Changing Epidemiology of Infections in Patients with Neutropenia and Cancer: Emphasis on Gram-Positive and Resistant Bacteria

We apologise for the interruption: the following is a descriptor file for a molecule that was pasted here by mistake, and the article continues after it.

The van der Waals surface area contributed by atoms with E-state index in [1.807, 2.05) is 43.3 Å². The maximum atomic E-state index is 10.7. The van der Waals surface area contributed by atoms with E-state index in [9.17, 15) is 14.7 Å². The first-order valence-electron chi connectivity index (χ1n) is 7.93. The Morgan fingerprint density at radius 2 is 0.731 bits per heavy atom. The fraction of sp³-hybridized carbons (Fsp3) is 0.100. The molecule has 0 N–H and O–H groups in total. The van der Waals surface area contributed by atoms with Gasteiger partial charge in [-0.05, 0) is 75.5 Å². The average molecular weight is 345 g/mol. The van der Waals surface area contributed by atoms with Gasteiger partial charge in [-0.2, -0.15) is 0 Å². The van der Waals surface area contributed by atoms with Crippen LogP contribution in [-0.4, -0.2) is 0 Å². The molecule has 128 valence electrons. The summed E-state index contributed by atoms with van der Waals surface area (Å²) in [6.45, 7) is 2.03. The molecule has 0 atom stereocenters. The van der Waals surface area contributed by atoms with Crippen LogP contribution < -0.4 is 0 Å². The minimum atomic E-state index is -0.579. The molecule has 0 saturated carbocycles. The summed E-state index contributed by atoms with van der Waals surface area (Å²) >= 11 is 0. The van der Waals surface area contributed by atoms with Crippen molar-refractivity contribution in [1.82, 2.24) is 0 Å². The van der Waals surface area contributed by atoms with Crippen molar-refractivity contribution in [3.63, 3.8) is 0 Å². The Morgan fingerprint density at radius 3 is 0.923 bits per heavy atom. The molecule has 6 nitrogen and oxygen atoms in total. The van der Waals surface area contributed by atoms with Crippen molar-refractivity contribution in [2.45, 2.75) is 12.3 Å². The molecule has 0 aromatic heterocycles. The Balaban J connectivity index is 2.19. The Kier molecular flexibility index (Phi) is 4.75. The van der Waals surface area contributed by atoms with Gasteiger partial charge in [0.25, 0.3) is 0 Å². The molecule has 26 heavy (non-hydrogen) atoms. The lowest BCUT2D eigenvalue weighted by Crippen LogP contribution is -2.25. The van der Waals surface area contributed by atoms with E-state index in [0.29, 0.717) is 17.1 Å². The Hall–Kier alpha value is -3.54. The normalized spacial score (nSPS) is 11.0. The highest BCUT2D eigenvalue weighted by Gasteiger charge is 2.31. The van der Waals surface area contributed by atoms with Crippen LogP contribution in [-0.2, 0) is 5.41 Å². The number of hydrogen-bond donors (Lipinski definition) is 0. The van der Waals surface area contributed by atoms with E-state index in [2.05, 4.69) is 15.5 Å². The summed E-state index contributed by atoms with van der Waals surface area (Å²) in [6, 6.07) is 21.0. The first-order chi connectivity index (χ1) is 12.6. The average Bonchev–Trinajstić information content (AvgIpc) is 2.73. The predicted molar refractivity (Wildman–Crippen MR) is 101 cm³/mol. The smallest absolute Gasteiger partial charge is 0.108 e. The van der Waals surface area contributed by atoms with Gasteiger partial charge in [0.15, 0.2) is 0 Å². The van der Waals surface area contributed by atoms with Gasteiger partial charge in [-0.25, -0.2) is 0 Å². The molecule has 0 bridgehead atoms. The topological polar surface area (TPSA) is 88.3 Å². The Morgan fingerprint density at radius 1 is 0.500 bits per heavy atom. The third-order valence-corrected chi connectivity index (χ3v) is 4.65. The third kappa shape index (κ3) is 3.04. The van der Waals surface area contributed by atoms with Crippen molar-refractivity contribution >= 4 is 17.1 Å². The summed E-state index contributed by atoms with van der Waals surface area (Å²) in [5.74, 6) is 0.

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Over the past 3 decades, considerable changes have occurred in the types of bacteria causing infection in febrile patients with neutropenia and cancer. Twenty years ago, gram-negative bacteria caused ˜70% of bloodstream infections. As a probable consequence of long-dwelling intravascular devices, fluoroquinolone prophylaxis, and high-dose chemotherapy-induced mucositis, there has been a shift toward gram-positive coccal bacteremia. In most centers today, ˜70% of bacteremic isolates are gram-positive cocci. Of potential concern is that antimicrobial-resistant gram-positive organisms are becoming increasingly frequent in patients with neutropenia. Fluoroquinolone-resistant Escherichia coli are being isolated from several cancer centers. Several “new” organisms, such as Stomatococcus mucilaginosus, Bacillus cereus, Leuconostoc species, Corynebacterium jeikeium, Rhodococcus species, Stenotrophomonas maltophilia, Moraxella catarrhalis, Burkholderia cepacia, and Bartonella species, now cause infections in these patients. Careful application of infection-control principles, judicious prophylaxis, appropriate evaluation of new antibiotics, and prompt effective therapy will maximize benefits for these patients.

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